T foo() { /* ... */ };
}

class B extends A {
}

In this Python example, class B forwards the foo method and the x property to the object in its a field: using these on b (an instance of B) is the same as using them on b.a (the instance of A to which these are forwarded).

class A:
    def __init__(self, x):
        self.x = x

    def foo(self):
        print(self.x)

class B:
    def __init__(self, a):
        self.a = a

    def foo(self):
        self.a.foo()

    @property
    def x(self):
        return self.a.x

    @x.setter
    def x(self, x):
        self.a.x = x

    @x.deleter
    def x(self):
        del self.a.x

a = A(42)
b = B(a)
b.foo()  # Prints '42'.
b.x  # Has value '42'
b.x = 17   # b.a.x now has value 17
del b.x  # Deletes b.a.x.

Simple[edit]

In this Java example, the Printer class has a print method. This print method, rather than performing the print itself, forwards to an object of class RealPrinter. To the outside world it appears that the Printer object is doing the print, but the RealPrinter object is the one actually doing the work.

Forwarding is simply passing a duty off to someone/something else. Here is a simple example:

 class RealPrinter {	// the "receiver"
	void print() { 
		System.out.println("Hello world!"); 
	}
 }

 class Printer {	// the "sender"
	RealPrinter p = new RealPrinter();	// create the receiver
	void print() {
		p.print(); // calls the receiver
	}
 }
  
 public class Main {
	public static void main(String[] arguments) {
                // to the outside world it looks like Printer actually prints.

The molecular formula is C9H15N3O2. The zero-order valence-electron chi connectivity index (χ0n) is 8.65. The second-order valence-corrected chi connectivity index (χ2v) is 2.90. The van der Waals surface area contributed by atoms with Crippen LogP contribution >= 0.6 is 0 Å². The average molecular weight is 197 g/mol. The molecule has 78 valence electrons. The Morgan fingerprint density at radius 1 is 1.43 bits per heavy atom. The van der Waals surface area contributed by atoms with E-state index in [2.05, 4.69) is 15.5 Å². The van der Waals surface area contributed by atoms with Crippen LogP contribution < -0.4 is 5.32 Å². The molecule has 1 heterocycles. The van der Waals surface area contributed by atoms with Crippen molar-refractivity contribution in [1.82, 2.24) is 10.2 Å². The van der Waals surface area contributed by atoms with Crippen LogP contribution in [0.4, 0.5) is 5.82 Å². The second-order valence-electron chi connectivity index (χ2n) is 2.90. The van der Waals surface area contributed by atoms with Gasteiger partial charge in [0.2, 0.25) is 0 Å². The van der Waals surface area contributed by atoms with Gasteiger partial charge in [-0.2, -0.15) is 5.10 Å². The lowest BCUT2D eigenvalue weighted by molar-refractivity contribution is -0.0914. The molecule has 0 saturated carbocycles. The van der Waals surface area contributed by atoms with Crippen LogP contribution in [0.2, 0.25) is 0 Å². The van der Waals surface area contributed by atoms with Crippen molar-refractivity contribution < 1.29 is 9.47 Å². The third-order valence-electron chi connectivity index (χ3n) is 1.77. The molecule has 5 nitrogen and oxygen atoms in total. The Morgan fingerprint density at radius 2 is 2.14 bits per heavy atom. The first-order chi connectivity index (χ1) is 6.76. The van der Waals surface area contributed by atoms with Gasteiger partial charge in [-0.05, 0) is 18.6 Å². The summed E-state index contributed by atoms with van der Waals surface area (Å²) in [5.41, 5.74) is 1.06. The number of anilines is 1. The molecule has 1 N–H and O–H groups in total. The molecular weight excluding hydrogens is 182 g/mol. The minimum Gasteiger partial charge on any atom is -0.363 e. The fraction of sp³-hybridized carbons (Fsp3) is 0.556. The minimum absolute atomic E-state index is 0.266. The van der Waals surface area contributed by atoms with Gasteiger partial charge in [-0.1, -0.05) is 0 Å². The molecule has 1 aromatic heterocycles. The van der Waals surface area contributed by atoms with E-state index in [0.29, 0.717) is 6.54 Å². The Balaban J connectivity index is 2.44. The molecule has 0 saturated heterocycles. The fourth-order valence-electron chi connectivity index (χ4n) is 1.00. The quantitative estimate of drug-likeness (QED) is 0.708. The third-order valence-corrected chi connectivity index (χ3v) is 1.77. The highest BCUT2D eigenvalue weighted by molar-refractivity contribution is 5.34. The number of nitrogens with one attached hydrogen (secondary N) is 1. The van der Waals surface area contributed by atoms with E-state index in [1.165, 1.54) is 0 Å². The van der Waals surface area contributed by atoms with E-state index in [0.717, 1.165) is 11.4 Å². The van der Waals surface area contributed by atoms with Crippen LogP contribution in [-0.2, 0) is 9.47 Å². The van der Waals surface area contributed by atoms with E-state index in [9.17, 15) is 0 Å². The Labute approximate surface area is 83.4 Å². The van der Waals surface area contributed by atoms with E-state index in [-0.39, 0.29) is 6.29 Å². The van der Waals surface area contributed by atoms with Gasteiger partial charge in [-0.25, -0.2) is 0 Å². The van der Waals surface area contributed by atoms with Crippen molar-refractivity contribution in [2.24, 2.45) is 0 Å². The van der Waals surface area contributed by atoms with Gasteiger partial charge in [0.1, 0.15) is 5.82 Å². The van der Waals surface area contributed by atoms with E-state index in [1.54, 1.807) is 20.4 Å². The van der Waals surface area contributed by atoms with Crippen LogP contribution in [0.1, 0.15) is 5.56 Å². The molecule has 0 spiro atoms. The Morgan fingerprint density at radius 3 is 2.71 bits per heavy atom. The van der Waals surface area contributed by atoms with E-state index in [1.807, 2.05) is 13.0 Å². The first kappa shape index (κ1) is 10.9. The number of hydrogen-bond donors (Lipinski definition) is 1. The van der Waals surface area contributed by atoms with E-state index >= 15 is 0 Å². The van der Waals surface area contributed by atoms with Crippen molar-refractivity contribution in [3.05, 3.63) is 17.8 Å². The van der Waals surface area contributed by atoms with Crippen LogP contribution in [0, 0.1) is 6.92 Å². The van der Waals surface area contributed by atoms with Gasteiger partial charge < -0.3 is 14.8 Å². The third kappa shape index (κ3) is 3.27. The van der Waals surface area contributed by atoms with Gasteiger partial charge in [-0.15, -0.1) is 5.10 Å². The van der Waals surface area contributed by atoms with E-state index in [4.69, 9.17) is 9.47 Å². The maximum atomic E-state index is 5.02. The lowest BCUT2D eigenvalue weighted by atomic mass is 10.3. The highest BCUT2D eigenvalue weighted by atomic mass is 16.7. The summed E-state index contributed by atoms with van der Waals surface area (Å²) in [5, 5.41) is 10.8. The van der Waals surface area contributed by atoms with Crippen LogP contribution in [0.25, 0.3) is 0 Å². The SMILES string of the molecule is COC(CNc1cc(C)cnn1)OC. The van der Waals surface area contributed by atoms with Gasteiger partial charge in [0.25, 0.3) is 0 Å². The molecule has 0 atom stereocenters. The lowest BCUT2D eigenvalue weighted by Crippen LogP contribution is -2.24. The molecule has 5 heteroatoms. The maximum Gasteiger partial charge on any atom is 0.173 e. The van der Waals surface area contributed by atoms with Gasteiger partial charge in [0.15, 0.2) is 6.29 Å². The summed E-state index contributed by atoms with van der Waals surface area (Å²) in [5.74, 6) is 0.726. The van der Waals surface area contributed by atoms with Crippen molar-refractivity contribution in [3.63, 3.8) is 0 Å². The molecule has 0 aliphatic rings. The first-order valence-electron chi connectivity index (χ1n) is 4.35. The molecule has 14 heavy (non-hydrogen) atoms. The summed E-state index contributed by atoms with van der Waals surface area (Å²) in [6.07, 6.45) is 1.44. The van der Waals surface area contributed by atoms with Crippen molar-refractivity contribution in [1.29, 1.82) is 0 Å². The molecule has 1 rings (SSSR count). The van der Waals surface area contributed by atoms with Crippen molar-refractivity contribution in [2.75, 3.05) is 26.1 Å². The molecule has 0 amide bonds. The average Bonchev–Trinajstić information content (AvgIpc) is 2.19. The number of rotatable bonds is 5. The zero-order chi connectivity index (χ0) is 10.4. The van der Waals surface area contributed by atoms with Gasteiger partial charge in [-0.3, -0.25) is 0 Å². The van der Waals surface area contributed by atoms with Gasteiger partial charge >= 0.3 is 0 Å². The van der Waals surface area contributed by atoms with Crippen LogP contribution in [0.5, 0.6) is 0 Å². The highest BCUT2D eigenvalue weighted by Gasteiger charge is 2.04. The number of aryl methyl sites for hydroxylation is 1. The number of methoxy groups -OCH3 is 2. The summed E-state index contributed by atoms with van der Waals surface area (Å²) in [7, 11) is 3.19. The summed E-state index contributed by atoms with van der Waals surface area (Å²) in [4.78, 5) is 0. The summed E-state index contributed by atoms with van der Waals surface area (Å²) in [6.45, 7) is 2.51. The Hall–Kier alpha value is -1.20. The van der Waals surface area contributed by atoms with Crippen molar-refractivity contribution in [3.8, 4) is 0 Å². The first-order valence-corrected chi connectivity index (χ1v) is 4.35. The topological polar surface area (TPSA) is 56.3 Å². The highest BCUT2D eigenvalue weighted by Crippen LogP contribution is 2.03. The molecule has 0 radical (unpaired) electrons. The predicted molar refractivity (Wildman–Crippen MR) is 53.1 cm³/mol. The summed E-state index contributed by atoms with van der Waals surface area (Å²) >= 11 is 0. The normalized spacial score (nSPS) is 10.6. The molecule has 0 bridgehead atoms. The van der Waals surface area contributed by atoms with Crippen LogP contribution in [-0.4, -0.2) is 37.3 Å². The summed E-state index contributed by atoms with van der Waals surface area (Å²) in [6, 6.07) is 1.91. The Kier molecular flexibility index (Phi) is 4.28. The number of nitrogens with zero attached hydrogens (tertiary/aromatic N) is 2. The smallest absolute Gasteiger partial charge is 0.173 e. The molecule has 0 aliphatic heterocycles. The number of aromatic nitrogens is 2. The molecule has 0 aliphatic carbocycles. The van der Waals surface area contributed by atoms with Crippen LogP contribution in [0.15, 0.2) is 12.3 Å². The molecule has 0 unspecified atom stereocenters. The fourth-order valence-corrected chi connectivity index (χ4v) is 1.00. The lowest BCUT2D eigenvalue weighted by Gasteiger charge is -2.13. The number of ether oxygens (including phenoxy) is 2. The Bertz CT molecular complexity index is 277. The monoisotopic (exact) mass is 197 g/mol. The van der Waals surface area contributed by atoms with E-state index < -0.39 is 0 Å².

Printer printer = new Printer();
		printer.print();
	}
 }

Complex[edit]

The more complex case is a Decorator Pattern that by using interfaces, forwarding can be made more flexible and typesafe. "Flexibility" here means that C need not refer to A or B in any way, as the switching of forwarding is abstracted from C. In this example, class C can forward to any class that implements an interface I. Class C has a method to switch to another forwarder. Including the implements clauses improves type safety, because each class must implement the methods in the interface. The main tradeoff is more code.

interface I {
	void f();
	void g();
}
 
class A implements I {
	public void f() { System.out.println("A: doing f()"); }
	public void g() { System.out.println("A: doing g()"); }
}
 
class B implements I {
	public void f() { System.out.println("B: doing f()"); }
	public void g() { System.out.println("B: doing g()"); }
}
 
// changing the implementing object in run-time (normally done in compile time)
class C implements I {
	I i = null;
	// forwarding
	public C(I i){ setI(i); }
	public void f() { i.f(); }
	public void g() { i.g(); }
 
	// normal attributes
	public void setI(I i) { this.i = i; }
}
 
public class Main {
	public static void main(String[] arguments) {
		C c = new C(new A());
		c.f();	// output: A: doing f()
		c.g();	// output: A: doing g()
		c.setI(new B());
		c.f();	// output: B: doing f()
		c.g();	// output: B: doing g()
	}
}

Applications[edit]

Forwarding is used in many design patterns.[2] Forwarding is used directly in several patterns:

Forwarding may be used in other patterns, but often use is modified; for example, a method call on one object results in several different methods being called on another:

References[edit]

  1. ^ a b c Büchi, Martin; Weck, Wolfgang (2000). "Generic Wrappers" (PDF). ECOOP 2000 — Object-Oriented Programming. Lecture Notes in Computer Science. 1850. pp. 212–213. doi:10.1007/3-540-45102-1_10. 
  2. ^ Gamma, Erich; Helm, Richard; Johnson, Ralph; Vlissides, John (1995). Design Patterns: Elements of Reusable Object-Oriented Software. Addison-Wesley. ISBN 0-201-63361-2.